It's somewhat appropriate that in a week when the Detroit automakers are flying cap in hand to Washington for bailout money, an increasing number of voices in the industry are calling for legislation, government intervention or a change in industry practices for the used games market.
Appropriate, because just as the Big Three sought for decades to place the blame for their own problems elsewhere, so too is the games industry using the used games market as nothing more than a scapegoat, an alternative to confronting deep-seated problems that threaten the financial viability of this business.
When times are tough, every industry is quick to point the finger anywhere but at themselves - at foreign competitors, at immigrants, at any easy target. Entrenched industries with deep-running problems will look anywhere for the scapegoat rather than focus on the problems blighting their own industry. Rather than face up to the problems of inefficient manufacturing processes, crippling unions and the perception of inferiority with the end product, Detroit sought to blame outside influences, asked for intervention to limit Japanese imports and did practically everything but fix the problems that blighted their industry.
And while gaming is certainly not that badly off, the economic climate, the cost of development budgets and the feeling of uncertainty about what will be a hit anymore is contributing to silly comments such as those of David Braben, the creator of Elite, who suggests that stores who sell secondhand games are "defrauding the industry".
Are the secondhand practices of stores like GameStop unpalatable, both to the consumer and to publisher? Certainly. But unpalatable and illegal are far from the same thing. The used games policy of stores is merely taking advantage of the fact that many customers fail to see the value for money an individual $60 product offers - and this is a problem that we have built and continue to build for ourselves.
By staking the future of the industry around big-budget tentpole games, most of which are offered for sale in the same 3-month period of the year, have single-player experiences that last little more than a full day of gameplay, and are entirely linear from start to finish, we are feeding the creation of this problem.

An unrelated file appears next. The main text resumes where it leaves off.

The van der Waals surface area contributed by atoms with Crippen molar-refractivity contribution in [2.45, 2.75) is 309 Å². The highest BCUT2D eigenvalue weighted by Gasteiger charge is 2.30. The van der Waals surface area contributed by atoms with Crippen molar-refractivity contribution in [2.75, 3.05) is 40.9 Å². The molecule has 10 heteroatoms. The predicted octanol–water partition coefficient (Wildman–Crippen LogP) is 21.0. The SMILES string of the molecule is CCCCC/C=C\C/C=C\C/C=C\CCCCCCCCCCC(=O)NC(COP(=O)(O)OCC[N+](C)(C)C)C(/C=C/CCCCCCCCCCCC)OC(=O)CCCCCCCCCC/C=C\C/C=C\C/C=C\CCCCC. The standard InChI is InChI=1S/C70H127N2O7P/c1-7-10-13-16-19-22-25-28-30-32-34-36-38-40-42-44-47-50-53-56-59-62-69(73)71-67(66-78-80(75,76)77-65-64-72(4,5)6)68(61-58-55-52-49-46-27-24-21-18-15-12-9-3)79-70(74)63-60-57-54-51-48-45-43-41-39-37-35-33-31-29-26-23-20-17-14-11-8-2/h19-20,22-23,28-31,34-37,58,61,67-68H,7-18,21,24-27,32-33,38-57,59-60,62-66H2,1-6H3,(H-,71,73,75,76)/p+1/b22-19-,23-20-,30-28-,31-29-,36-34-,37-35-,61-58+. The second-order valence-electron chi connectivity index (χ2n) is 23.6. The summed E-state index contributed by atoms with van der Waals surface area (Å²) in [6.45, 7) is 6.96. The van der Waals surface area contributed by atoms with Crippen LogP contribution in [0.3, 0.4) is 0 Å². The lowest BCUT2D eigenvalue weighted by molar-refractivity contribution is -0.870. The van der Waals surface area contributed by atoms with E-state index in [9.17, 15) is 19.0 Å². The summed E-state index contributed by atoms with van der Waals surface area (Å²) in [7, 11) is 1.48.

As any industry will forget to its peril, the customer is not stupid, and when you can see last year's massive epoch-defining hits sitting in bargain bins mere months after their launch, it's hard to fault the customer for suspecting that the next big-budget game you publish may not offer much value for money. While the process of design, creation, testing and manufacturing is one that takes years to see through, it is of absolutely zero impact to the end user. All they care about, and all they should care about, is how much game they're getting for how much money.
Japanese publishers already fought and lost this battle almost a decade ago, a fight whose aftereffects can still be seen on Dreamcast-era titles that carry the warning "NO RESALE" when you pick them up, erm, secondhand. At the time, companies such as Enix sought to sign retailers up to agreements that they would not sell secondhand software - cutting off their access to shipments of big new titles like Star Ocean if they didn't agree - and sought a legal backing for this practice by bringing the issue to court.
But the "NO RESALE" warning itself carried no legal influence, and Enix's practices were blatantly unlawful, as Japanese courts ruled that there was nothing to prevent stores selling games secondhand. Those speaking out against the issue now would do well to review this case, because as the Japanese Association of Retailers of TV Video Game Software (ARTS) argued at the time, the used and new markets are much more tightly bound than many are prepared to admit.